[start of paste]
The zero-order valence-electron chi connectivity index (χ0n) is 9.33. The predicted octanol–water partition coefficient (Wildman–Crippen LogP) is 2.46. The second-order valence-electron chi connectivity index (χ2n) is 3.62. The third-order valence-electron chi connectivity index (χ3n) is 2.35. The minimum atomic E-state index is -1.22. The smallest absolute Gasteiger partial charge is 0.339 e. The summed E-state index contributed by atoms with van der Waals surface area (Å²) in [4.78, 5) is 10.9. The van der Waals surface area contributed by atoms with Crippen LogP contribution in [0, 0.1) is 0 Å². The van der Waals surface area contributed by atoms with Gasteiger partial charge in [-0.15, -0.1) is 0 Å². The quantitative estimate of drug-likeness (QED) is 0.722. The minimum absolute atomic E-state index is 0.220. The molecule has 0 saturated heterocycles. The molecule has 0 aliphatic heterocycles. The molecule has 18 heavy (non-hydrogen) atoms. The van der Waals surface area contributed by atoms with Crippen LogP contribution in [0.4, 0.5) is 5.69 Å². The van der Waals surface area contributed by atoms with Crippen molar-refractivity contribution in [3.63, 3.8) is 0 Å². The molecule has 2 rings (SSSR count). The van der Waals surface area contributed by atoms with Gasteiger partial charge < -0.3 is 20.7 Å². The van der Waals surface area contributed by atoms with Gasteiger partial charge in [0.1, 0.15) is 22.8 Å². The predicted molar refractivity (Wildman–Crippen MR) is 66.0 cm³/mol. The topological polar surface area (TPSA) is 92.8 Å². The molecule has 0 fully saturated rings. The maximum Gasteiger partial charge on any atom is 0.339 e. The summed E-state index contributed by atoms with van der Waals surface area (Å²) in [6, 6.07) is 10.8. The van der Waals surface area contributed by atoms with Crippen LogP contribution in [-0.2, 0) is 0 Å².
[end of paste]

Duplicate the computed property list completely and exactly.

The zero-order valence-electron chi connectivity index (χ0n) is 9.33. The predicted octanol–water partition coefficient (Wildman–Crippen LogP) is 2.46. The second-order valence-electron chi connectivity index (χ2n) is 3.62. The third-order valence-electron chi connectivity index (χ3n) is 2.35. The minimum atomic E-state index is -1.22. The smallest absolute Gasteiger partial charge is 0.339 e. The summed E-state index contributed by atoms with van der Waals surface area (Å²) in [4.78, 5) is 10.9. The van der Waals surface area contributed by atoms with Crippen LogP contribution in [0, 0.1) is 0 Å². The van der Waals surface area contributed by atoms with Gasteiger partial charge in [-0.15, -0.1) is 0 Å². The quantitative estimate of drug-likeness (QED) is 0.722. The minimum absolute atomic E-state index is 0.220. The molecule has 0 saturated heterocycles. The molecule has 0 aliphatic heterocycles. The molecule has 18 heavy (non-hydrogen) atoms. The van der Waals surface area contributed by atoms with Crippen LogP contribution in [0.4, 0.5) is 5.69 Å². The van der Waals surface area contributed by atoms with Crippen molar-refractivity contribution in [3.63, 3.8) is 0 Å². The molecule has 2 rings (SSSR count). The van der Waals surface area contributed by atoms with Gasteiger partial charge < -0.3 is 20.7 Å². The van der Waals surface area contributed by atoms with Gasteiger partial charge in [0.1, 0.15) is 22.8 Å². The predicted molar refractivity (Wildman–Crippen MR) is 66.0 cm³/mol. The topological polar surface area (TPSA) is 92.8 Å². The molecule has 0 fully saturated rings. The maximum Gasteiger partial charge on any atom is 0.339 e. The summed E-state index contributed by atoms with van der Waals surface area (Å²) in [6, 6.07) is 10.8. The van der Waals surface area contributed by atoms with Crippen LogP contribution in [-0.2, 0) is 0 Å².